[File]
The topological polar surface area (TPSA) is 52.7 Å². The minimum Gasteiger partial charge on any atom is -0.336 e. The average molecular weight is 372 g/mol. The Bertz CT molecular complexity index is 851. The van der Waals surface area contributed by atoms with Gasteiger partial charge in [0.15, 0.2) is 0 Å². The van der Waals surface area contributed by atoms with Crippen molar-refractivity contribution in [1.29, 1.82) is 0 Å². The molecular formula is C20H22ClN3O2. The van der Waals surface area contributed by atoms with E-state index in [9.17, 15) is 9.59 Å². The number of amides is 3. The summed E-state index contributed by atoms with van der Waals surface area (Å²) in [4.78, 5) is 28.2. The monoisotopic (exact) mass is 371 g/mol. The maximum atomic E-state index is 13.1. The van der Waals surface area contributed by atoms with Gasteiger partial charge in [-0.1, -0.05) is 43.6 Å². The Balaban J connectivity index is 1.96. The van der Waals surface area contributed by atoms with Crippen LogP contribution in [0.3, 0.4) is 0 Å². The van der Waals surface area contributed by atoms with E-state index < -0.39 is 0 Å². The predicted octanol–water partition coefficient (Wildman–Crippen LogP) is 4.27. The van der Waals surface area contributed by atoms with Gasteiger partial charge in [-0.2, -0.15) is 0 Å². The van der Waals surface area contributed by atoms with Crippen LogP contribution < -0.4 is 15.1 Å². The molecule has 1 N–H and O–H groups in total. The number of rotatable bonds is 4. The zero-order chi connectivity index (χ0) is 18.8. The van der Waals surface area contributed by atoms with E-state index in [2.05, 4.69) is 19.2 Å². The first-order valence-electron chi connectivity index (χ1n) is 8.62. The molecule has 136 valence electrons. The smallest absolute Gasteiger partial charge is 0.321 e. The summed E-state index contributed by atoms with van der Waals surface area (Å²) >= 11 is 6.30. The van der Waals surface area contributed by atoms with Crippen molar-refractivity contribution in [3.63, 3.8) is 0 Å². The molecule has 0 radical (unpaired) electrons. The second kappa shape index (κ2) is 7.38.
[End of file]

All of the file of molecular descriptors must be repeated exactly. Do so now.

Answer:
The topological polar surface area (TPSA) is 52.7 Å². The minimum Gasteiger partial charge on any atom is -0.336 e. The average molecular weight is 372 g/mol. The Bertz CT molecular complexity index is 851. The van der Waals surface area contributed by atoms with Gasteiger partial charge in [0.15, 0.2) is 0 Å². The van der Waals surface area contributed by atoms with Crippen molar-refractivity contribution in [1.29, 1.82) is 0 Å². The molecular formula is C20H22ClN3O2. The van der Waals surface area contributed by atoms with E-state index in [9.17, 15) is 9.59 Å². The number of amides is 3. The summed E-state index contributed by atoms with van der Waals surface area (Å²) in [4.78, 5) is 28.2. The monoisotopic (exact) mass is 371 g/mol. The maximum atomic E-state index is 13.1. The van der Waals surface area contributed by atoms with Gasteiger partial charge in [-0.1, -0.05) is 43.6 Å². The Balaban J connectivity index is 1.96. The van der Waals surface area contributed by atoms with Crippen LogP contribution in [0.3, 0.4) is 0 Å². The van der Waals surface area contributed by atoms with E-state index < -0.39 is 0 Å². The predicted octanol–water partition coefficient (Wildman–Crippen LogP) is 4.27. The van der Waals surface area contributed by atoms with Gasteiger partial charge in [-0.2, -0.15) is 0 Å². The van der Waals surface area contributed by atoms with Crippen LogP contribution < -0.4 is 15.1 Å². The molecule has 1 N–H and O–H groups in total. The number of rotatable bonds is 4. The zero-order chi connectivity index (χ0) is 18.8. The van der Waals surface area contributed by atoms with E-state index in [2.05, 4.69) is 19.2 Å². The first-order valence-electron chi connectivity index (χ1n) is 8.62. The molecule has 136 valence electrons. The smallest absolute Gasteiger partial charge is 0.321 e. The summed E-state index contributed by atoms with van der Waals surface area (Å²) >= 11 is 6.30. The van der Waals surface area contributed by atoms with Crippen molar-refractivity contribution in [3.63, 3.8) is 0 Å². The molecule has 0 radical (unpaired) electrons. The second kappa shape index (κ2) is 7.38.